Most people remember Lou Rawls for his silky-smooth vocal delivery and his disco era hit “You’ll Never Find Another Love Like Mine,” but by the time he had that hit in 1976, Rawls had already been recording albums, and yes many hits, for 14 years.
Chicago-born Rawls got his start by replacing Sam Cooke in the Gospel group (and Vee-Jay recording artists), The Highway QC’s. After a stint in the Army, Rawls joined the Gospel group, Pilgrim Travelers. While on the road with Sam Cooke and The Travelers, Rawls was in a serious car accident that left him pronounced dead at the scene of the accident. He was revived but was in a coma for five days before regaining consciousness. After he recuperated, Rawls began doing session work, most notably singing background vocals on Sam Cooke’s “Bring It On Home To Me.”
He was signed to Capitol Records by staff producer Nick Venet (The Beach Boys, The Kingston Trio, Nat King Cole, Glen Campbell) and recorded his first album, Stormy Monday, for the label in 1962 backed by the Les McCann Trio. The Les McCann Trio were stalwarts of the Sunset Strip jazz clubs and were also signed by Nick Venet to Pacific Jazz Records. Their lineup included McCann on piano, Leroy Vinnegar on bass and Ron Jefferson on drums. The album featured a mix of jazz and blues standards, including today’s Song Of The Day which was penned by Rawls and included as a bonus track from the album sessions on the CD reissue.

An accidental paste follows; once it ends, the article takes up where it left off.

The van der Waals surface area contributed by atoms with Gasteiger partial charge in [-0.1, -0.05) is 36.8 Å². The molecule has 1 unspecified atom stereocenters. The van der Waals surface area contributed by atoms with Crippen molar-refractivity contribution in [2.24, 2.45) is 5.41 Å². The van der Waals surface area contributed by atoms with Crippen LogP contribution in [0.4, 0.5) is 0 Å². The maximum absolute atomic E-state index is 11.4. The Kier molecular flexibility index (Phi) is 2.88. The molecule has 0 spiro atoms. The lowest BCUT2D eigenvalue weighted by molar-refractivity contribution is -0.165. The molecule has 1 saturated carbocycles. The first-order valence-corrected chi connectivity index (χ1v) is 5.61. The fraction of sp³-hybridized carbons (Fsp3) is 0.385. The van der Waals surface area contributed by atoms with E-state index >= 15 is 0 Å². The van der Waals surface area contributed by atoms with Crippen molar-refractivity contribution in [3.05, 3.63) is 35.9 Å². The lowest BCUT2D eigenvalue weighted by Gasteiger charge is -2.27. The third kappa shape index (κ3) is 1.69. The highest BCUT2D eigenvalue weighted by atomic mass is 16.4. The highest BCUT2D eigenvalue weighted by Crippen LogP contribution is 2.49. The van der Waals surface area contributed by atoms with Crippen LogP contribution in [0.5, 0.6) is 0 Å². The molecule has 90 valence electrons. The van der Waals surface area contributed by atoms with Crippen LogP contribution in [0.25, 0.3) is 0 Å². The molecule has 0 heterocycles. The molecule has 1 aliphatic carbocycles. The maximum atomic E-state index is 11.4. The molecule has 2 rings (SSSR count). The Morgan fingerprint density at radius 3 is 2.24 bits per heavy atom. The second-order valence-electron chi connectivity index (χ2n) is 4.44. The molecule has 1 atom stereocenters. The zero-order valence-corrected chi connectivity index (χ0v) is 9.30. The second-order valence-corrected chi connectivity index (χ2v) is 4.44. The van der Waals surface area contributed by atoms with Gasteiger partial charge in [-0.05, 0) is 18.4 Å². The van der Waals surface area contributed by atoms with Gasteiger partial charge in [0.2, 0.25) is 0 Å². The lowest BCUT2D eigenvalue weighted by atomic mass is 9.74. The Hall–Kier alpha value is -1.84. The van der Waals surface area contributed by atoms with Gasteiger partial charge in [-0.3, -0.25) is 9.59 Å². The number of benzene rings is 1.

Rawls continued to record for Capitol scoring the hits “Tobacco Road,” “Love Is A Hurtin’ Thing,” “Dead End Street,” “Your Good Thing (Is About To End),” plus many others. During his stint with Capitol, Rawls opened for The Beatles on their 1966 tour in Cincinnati. In total, Rawls recorded over twenty albums for the label before signing with MGM in 1970.
While he only recorded three albums for MGM, he did score his Grammy-winning hit “Natural Man” for the label. He signed to Kenneth Gamble and Leon Huff’s Philadelphia International Records label in 1976, where he had his greatest successes releasing million-selling albums and the hits “You’ll Never Find Another Love Like Mine,” “Lady Love,” “Let Me Be Good To You,” and “See You When I Git There.” Rawls died of cancer in 2006 and left behind a legacy of gritty blues and silky soul recordings.